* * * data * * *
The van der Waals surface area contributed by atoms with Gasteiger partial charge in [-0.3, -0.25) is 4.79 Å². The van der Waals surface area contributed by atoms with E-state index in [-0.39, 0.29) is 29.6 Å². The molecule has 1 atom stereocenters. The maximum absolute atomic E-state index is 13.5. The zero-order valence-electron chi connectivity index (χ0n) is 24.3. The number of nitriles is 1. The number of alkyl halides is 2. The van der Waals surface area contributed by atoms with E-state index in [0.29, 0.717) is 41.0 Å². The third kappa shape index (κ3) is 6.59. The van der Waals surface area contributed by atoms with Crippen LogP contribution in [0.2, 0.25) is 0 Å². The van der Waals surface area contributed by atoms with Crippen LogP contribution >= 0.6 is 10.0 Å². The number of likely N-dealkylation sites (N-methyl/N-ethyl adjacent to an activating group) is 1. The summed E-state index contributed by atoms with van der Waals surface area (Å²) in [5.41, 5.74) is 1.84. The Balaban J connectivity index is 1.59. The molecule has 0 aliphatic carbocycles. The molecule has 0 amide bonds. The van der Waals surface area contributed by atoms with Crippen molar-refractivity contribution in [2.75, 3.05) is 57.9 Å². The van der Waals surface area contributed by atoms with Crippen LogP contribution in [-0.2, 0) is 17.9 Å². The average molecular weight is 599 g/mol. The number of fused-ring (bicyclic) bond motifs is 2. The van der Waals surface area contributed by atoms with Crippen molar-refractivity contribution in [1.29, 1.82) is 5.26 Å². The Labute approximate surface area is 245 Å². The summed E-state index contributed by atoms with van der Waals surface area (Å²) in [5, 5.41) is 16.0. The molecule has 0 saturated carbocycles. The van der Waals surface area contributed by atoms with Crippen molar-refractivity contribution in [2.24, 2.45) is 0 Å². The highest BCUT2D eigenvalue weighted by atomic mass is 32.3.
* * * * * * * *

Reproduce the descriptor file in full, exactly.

The van der Waals surface area contributed by atoms with Gasteiger partial charge in [-0.3, -0.25) is 4.79 Å². The van der Waals surface area contributed by atoms with E-state index in [-0.39, 0.29) is 29.6 Å². The molecule has 1 atom stereocenters. The maximum absolute atomic E-state index is 13.5. The zero-order valence-electron chi connectivity index (χ0n) is 24.3. The number of nitriles is 1. The number of alkyl halides is 2. The van der Waals surface area contributed by atoms with E-state index in [0.29, 0.717) is 41.0 Å². The third kappa shape index (κ3) is 6.59. The van der Waals surface area contributed by atoms with Crippen LogP contribution in [0.2, 0.25) is 0 Å². The van der Waals surface area contributed by atoms with Crippen LogP contribution >= 0.6 is 10.0 Å². The number of likely N-dealkylation sites (N-methyl/N-ethyl adjacent to an activating group) is 1. The summed E-state index contributed by atoms with van der Waals surface area (Å²) in [5.41, 5.74) is 1.84. The Balaban J connectivity index is 1.59. The molecule has 0 aliphatic carbocycles. The molecule has 0 amide bonds. The van der Waals surface area contributed by atoms with Crippen molar-refractivity contribution in [2.75, 3.05) is 57.9 Å². The van der Waals surface area contributed by atoms with Crippen LogP contribution in [-0.2, 0) is 17.9 Å². The average molecular weight is 599 g/mol. The number of fused-ring (bicyclic) bond motifs is 2. The van der Waals surface area contributed by atoms with Crippen molar-refractivity contribution in [1.29, 1.82) is 5.26 Å². The Labute approximate surface area is 245 Å². The summed E-state index contributed by atoms with van der Waals surface area (Å²) in [5, 5.41) is 16.0. The molecule has 0 saturated carbocycles. The van der Waals surface area contributed by atoms with Crippen molar-refractivity contribution in [2.24, 2.45) is 0 Å². The highest BCUT2D eigenvalue weighted by atomic mass is 32.3.